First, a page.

Saturday, March 9, 2019

Barcelona's Great Beyond: Coastal Villages, Stellar Restaurants

When I first visited Barcelona in 1986, the somewhat sleepy Mediterranean city had only recently emerged from the fog of decades of relative isolation under the dictatorship of Franco. At that time, the city was gearing up for the 1992 Olympics which ultimately transformed the somewhat gritty port into a cosmopolitan city overflowing with tourists. And in the intervening decades, that flow has become a tsunami (so much so that the city is considering limiting access to tourists).

Besalú and its 11th century bridge.
Should that happen, don’t fret. As I was reminded during a recent trip, the region of Catalonia is much more than Barcelona. In fact, the surrounding area is full of quaint medieval villages, stunning small cities, and seaside towns.

And so, when I joined some family and friends to rent a medieval castle in the sleepiest of small villages, Sant Mori, we had plenty to keep us occupied—without ever venturing into Barcelona.

The best part? Many of these sleepy pastoral towns offer outstanding restaurants—without the lines, parking hassles, or prices you’ll bump into in Barcelona.

La Barretina de Orfes.
For our first night’s dinner, we drove a short distance along narrow lanes bordered by pastures, thick woods, and rolling hills to Lilliputian Orfes. Approached via a poplar-lined country road, the village consists of a storybook collection of old stone and brick buildings. Somewhat hidden on the second floor of one of the old buildings you’ll find La Barretina de Orfes.

The restaurant’s owner led us to a long wooden table in an empty dining room which overlooked the charming but empty town square (it was 7:30 and no one but Americans eat at that hour in Spain). The room—and the view of the village outside—could have been from the 19th century. But it wasn’t the room or the view that brought us here—it was the food. In our group of nearly a dozen, we sampled some area classics—stuffed peppers, fish, duck, and onion tart. By the time we left, the place was stuffed—and so were we.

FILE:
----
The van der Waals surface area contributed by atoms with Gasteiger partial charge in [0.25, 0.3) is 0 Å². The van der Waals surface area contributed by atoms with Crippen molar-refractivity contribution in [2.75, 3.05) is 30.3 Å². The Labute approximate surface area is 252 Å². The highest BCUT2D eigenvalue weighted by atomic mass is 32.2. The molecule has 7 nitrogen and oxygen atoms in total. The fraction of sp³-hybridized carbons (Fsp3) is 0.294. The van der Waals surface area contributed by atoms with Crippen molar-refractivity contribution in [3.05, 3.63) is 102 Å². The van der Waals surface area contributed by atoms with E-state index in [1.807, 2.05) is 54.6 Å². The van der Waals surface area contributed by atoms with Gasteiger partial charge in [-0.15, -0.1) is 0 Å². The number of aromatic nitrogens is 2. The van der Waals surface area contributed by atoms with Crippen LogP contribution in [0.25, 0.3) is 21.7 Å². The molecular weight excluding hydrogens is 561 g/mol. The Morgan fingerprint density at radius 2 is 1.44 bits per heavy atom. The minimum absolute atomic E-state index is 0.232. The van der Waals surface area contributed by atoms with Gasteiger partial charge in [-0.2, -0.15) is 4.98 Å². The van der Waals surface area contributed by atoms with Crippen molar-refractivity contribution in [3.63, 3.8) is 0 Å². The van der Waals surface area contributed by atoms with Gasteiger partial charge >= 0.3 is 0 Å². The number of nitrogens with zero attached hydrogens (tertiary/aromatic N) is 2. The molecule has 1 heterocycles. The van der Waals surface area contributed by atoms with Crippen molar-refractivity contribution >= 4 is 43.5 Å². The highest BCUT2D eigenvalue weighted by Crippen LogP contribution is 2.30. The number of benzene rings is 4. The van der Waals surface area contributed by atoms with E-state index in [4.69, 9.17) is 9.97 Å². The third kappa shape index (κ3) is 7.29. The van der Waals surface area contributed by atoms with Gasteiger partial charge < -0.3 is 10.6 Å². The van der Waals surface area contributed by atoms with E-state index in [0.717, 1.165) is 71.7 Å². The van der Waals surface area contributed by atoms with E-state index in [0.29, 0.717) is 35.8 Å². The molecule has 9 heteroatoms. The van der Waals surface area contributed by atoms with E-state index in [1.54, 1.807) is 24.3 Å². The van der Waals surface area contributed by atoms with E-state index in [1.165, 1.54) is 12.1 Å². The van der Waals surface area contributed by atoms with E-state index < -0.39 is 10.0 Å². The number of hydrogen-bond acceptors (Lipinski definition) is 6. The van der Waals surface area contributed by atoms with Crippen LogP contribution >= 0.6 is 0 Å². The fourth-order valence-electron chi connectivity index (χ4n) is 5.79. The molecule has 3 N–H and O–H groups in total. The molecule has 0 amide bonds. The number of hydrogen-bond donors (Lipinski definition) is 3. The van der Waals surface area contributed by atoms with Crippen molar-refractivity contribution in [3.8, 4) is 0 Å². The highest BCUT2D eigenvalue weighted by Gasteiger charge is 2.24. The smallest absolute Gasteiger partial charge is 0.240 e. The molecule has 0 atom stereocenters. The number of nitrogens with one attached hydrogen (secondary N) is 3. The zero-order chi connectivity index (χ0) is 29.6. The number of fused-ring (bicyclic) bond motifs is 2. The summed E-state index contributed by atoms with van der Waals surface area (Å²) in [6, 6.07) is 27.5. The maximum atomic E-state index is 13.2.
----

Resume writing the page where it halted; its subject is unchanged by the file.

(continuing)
A Compartir creation.
This corner of Spain with its idyllic coastline that heads north and east toward the nearby French border has attracted foodies for decades. While the legendary El Bulli is long shuttered, some of the renowned restaurant’s staff serve up fare in several nearby restaurants. One of the best, Compartir, is just up from the beach in Cadaques. Summer is the best time to visit when Mediterranean breezes carry the scent of blooming jasmine and citrus in the atmospheric courtyard.

Hostal Sa Rascassa's quaint dining courtyard.
Our last night’s dinner was the most extraordinary in some ways, featuring the most beautiful—and unexpected—route to the garden courtyard and entry of Hostal Sa Rascassa. Nestled in woods high above the Mediterranean, the restaurant is reached via a winding road that takes you through movie set-like Begur with its medieval tower and weathered stone castle. Sit outside in the restaurant’s Eden-like courtyard or tuck into a table in the cozy rooms of the restaurant. In either spot you can devour perfectly-prepared seafood and plenty of locally-sourced dishes.

Stay:
Hostal Sa Rascassa offers a few rooms and is walking distance to a beach.
Castell de Rocaberti. 
For larger parties, consider renting the rambling and historic Castell de Rocaberti.

Visit:
Spend a few hours at Sant Marti dÉmpuries—a sleepy little coastal village with a small street lined with restaurants with outdoor cafés.

Visit Besalú for its stunning 11th century medieval bridge and buildings.

Although it’s not sleepy, the small but bustling city of Girona boasts a lively historic quarter that includes a unique museum devoted to the history of Catalonian Jews (most of whom were forced to convert to Christianity or were expelled during the Great Inquisition).
Sardines in Caduques.
The classic onion pie at La Barretina de Orfes.
Compartir's relaxed outdoor dining area.

A view from the historic Castell de Rocaberti. 


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I write about food, travel & dining, as well as related topics. I've written for Chicago Sun-Times and Chicago Tribune publications and a number of national and international publications. My first novel, The Gods of Venice, can be found on BarnesAndNoble.com & nearly everywhere else. My second novel, The Last American Buffalo, is available on Amazon. Follow me on Twitter .
Alan J. Shannon Copyright © 2010